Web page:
Disclaimer: This is a response on Heiko’s post about his security considerations with the domino-db module. It is good to have such a discussion, and hopefully this discussion will go on. This is my personal view on this topic. If you have another opinion, feel free to add a comment.
Edit: If I am using the term „You“, then I mean you, the reader of this post.
What is gRPC?
gRPC was designed for inter-system communication and remote procedure calls and uses HTTP/2 instead of HTTP.
Is it cool?
Yes. And super fast. Millenials will love it. It’s lightweight. Did I mention that it is super fast?
Can I use it in my node.js application for accessing Domino?
gRPC was designed exactly for this purpose. You can also directly use it for connections from a desktop or mobile app, if you want. Or for data access from IOT devices. It may be used directly within the browser in the future (if IBM/HCL gives us access to it.)
Is it safe?
Google developed it for its microservices architecture. If you are not trusting Google’s technical experience, you should shutdown your computer right now. And don’t power it on again.
Should others systems be allowed to access the Proton task directly?
Why not? This is inter-system communication. The traffic is encrypted when using certificates. If you need an additional security layer for limiting access, use a firewall. Or tunnel the traffic with VPN/SSH. This is the typical setup for cloud applications.
The Proton port shouldn’t be reachable from outside
Why not? NRPC is also open. And HTTP, HTTPS, LDAP, SMTP, IMAP, POP3, …
gRPC is bad and voodoo!
Really? What do you think does NRPC stands for? You are using RPC for decades… By the way, which encryption algorithms are you using on your Domino servers for NRPC?
What are theses client certificates?
The certificates are the same as a username / password. Nothing else. And nothing more. This has nothing to do with a Notes ID.
Isn’t it insecure to use client cerificates?
No, because it is the same as when you giving access to your system with username/password. Ever created a webservice provider or a REST API for a 3rd Party system? How do you give these systems access?
But I have to trust an external system…
Sure you need to. Same thing must other systems do when you are connecting to them from Domino. This is the reason why you have to fill out 500 pages and get a sign-off by a long list of involved persons before this is allowed (especially in the financial sector).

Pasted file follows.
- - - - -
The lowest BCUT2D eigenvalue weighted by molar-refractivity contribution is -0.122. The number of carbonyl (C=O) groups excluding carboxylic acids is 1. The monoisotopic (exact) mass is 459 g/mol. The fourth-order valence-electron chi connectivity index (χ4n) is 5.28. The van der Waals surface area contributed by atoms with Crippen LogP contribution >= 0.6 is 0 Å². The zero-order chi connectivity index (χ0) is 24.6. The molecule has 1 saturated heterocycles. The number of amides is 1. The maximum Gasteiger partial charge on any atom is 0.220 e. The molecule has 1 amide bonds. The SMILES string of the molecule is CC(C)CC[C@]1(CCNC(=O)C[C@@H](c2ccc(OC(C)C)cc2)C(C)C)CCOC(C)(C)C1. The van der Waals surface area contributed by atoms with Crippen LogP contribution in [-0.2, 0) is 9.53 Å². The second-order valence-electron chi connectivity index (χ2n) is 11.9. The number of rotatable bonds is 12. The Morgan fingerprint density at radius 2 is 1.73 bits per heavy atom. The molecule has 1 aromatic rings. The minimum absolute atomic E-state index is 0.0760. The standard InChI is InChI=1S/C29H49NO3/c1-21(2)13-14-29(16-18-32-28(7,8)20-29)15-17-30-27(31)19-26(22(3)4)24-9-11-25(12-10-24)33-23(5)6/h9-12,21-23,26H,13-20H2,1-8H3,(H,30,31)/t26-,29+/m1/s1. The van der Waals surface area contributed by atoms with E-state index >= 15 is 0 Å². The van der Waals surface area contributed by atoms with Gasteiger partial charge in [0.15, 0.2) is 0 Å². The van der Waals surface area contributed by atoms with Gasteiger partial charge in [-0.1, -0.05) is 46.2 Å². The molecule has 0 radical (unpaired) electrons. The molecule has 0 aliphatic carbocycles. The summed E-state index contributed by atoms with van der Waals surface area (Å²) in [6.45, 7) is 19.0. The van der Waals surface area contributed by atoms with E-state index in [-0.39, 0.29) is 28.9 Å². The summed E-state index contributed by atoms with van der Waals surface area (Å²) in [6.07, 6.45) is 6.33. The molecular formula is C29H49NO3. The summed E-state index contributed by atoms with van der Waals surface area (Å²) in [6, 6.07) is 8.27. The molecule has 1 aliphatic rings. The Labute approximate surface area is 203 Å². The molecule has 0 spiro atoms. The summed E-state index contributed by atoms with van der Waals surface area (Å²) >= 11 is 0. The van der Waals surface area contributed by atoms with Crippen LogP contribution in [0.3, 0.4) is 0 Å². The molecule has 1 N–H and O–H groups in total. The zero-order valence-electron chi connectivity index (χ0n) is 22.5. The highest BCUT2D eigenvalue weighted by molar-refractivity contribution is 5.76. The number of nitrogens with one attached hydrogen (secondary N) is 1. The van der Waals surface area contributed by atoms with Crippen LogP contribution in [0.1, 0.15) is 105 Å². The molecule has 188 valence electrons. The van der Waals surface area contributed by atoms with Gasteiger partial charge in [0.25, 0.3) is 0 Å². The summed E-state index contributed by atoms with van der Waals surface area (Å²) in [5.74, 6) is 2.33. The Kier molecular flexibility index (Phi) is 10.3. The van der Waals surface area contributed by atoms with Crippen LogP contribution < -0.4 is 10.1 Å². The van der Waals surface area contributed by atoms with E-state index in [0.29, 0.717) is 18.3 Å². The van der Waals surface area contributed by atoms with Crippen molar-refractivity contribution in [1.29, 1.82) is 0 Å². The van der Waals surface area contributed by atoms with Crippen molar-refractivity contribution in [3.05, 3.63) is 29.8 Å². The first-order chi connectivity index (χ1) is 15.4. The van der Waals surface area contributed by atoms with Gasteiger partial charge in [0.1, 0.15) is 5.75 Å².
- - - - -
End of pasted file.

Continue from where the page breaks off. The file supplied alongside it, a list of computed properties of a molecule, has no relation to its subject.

I am running a local node.js server on my domino…
Fine. This is still as insecure as running the system somewhere in the cloud. If you are doing the user authentication in your node.js application, you are still making a „insecure“ request to Domino, and Domino has to „trust“ the incoming request.
The client key is stored without password!
If the „other“ system is compromised, it doesn’t matter which kind of authentication was used. Where do you think are they storing username / password for accessing your WebService / REST API?
How to handle user authentication?
This is an open topic. domino-db is still a beta. But this must be solved by IBM/HCL. At least we need a way to run queries „in the name of“ a user.
But you also encrypt the keys…
Yes. But for other reasons: For preventing accidential check-ins in code repositories. And to prevent to store them in backups or direct access from „outside“ by a bug.
I have created a REST API with node.js as a wrapper for gRPC/domino-db
So why did you use the domino-db module? Write it directly on top of Domino, as Servlet or XPages REST API. Then you don’t have any limitations and the authentication problem is solved too.
But this is a secure approach to use it in production!
No. It’s a beta. Don’t use it in production. Period.
You, Sven, were sceptical about node.js & Domino
Yes, and I am still thinking there is a lot of work to do to use it. But please read again what I have written in my post:
"So far I am still open for a big surprise and hopefully HCL can convince me of the contrary."